Foreign migrant workers are subject to labor abuse and exploitation through debts owed to recruitment agents, non-payment of wages, restrictions on movement, confiscation of passports, and sometimes physical and sexual abuse. In March 2016, a Singapore couple was convicted of starving their domestic worker, who lost more than 20 kilograms during her 15 months of employment.
The work permits of migrant workers in Singapore are tied to a particular employer, leaving workers vulnerable to exploitation. Foreign domestic workers are still excluded from the Employment Act and many key labor protections, such as limits on daily work hours. Labor laws also discriminate against foreign workers by barring them from organizing and registering a union or serving as union leaders without explicit government permission. Local nongovernmental organizations have reported an increase in the past year in underage domestic workers, particularly from Burma.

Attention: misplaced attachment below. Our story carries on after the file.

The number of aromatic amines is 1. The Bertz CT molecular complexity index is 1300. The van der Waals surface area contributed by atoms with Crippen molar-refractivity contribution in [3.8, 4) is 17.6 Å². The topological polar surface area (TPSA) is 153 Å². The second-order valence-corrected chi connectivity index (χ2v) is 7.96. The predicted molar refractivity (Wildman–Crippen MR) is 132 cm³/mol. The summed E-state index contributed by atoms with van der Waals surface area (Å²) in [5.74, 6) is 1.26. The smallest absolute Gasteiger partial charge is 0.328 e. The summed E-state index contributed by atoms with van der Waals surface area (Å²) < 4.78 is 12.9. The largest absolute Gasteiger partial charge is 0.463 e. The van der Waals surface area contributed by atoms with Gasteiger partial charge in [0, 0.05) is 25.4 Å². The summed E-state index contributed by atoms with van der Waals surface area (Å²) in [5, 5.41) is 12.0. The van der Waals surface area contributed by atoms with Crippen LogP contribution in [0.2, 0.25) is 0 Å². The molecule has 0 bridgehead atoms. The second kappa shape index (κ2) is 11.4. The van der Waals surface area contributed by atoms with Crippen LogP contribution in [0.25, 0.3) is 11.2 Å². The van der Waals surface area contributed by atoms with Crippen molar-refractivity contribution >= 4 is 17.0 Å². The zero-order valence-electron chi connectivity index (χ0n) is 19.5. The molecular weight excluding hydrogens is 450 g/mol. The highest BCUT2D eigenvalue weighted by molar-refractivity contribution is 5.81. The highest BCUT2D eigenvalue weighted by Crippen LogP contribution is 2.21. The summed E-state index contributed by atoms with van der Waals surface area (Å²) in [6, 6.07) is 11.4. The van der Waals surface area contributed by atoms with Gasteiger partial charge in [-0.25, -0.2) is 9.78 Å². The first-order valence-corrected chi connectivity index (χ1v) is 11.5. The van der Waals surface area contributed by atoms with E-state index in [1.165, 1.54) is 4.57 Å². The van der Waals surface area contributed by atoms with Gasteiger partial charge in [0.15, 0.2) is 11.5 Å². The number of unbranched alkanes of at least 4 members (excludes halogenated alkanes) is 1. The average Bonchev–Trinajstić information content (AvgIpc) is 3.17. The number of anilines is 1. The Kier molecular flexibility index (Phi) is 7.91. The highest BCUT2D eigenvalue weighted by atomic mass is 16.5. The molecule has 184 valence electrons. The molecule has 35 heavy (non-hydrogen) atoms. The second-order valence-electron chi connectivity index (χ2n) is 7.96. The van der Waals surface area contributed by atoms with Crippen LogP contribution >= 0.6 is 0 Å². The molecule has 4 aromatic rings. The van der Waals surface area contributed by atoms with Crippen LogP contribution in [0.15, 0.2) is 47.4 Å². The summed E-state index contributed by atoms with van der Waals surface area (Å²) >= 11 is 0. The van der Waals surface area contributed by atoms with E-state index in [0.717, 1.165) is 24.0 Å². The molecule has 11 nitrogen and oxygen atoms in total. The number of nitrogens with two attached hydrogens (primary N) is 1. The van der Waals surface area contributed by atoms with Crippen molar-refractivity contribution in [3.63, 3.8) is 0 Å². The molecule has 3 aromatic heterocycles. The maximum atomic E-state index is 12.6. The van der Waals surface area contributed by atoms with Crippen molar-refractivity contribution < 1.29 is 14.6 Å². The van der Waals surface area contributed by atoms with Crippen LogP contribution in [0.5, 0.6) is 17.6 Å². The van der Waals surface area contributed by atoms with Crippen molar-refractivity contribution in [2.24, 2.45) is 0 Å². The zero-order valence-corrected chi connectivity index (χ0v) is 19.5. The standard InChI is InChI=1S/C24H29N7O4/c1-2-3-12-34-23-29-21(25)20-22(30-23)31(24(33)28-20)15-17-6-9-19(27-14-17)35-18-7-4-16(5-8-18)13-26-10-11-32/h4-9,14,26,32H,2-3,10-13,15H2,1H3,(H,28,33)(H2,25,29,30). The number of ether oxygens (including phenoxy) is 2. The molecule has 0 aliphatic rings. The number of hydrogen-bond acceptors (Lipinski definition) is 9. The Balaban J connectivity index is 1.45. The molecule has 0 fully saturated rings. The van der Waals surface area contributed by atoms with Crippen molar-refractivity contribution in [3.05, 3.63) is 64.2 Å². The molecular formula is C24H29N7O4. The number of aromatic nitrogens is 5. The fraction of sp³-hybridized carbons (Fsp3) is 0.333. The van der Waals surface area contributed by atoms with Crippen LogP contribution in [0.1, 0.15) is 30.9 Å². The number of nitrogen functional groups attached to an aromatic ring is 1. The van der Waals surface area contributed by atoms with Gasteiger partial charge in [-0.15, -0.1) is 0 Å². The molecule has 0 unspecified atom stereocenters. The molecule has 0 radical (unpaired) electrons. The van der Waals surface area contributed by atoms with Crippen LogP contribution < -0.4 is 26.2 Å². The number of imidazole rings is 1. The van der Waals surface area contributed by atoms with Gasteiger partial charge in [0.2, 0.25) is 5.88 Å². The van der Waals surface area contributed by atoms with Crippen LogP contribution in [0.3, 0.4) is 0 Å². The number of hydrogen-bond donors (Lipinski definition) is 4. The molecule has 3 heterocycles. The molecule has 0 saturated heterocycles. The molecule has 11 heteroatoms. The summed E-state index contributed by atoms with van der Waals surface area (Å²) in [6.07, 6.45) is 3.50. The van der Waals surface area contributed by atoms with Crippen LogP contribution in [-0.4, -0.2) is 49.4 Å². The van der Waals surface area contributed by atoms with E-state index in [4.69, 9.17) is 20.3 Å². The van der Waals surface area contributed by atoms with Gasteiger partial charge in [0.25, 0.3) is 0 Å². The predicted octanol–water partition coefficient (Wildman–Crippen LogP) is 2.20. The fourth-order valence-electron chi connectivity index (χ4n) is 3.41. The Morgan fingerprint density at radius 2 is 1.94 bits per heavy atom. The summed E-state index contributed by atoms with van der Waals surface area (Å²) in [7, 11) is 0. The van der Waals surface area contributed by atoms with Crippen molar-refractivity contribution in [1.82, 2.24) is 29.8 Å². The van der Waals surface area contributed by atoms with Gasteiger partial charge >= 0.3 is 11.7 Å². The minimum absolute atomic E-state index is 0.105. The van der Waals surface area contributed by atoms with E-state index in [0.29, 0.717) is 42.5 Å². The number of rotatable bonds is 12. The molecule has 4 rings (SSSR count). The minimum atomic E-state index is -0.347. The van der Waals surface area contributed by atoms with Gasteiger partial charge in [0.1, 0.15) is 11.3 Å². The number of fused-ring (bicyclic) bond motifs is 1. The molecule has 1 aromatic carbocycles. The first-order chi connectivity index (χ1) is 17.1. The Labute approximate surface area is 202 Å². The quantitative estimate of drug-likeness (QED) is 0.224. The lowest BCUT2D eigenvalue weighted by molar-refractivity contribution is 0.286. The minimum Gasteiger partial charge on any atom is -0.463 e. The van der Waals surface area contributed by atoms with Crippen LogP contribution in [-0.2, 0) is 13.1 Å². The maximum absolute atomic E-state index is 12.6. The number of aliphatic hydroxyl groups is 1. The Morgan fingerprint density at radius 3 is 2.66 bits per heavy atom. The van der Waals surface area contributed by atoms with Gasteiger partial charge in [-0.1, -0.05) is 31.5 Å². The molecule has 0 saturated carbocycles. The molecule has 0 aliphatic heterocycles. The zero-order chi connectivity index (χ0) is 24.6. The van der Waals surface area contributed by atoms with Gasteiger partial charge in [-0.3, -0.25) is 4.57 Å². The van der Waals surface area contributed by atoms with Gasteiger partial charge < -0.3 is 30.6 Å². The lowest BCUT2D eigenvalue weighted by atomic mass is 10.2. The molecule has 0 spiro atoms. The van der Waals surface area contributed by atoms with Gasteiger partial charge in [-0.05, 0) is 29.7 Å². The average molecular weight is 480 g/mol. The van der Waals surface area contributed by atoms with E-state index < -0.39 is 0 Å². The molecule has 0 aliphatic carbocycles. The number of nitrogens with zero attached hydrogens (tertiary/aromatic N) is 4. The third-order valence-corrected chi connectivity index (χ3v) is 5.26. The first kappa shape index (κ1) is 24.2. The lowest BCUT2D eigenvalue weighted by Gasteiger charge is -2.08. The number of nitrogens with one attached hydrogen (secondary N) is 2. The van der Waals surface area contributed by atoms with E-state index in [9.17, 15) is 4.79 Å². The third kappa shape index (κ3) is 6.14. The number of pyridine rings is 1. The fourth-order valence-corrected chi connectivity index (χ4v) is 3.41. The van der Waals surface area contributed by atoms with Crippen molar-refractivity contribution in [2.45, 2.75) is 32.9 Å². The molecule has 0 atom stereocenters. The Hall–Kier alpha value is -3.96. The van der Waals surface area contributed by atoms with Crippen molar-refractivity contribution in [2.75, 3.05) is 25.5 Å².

Singapore is a regional hub for international business and maintains good political and economic relations with both the United States and China. The country is a key security ally of the United States and a staunch supporter of the Trans-Pacific Partnership.
In August, the UN special rapporteur on freedom of expression, David Kaye, criticized Singapore’s “broadening crackdown on controversial expression, as well as political criticism and dissent,” noting that the increased criminalization of speech was in breach of Singapore’s international obligations. No governments publicly criticized Singapore’s poor human rights record.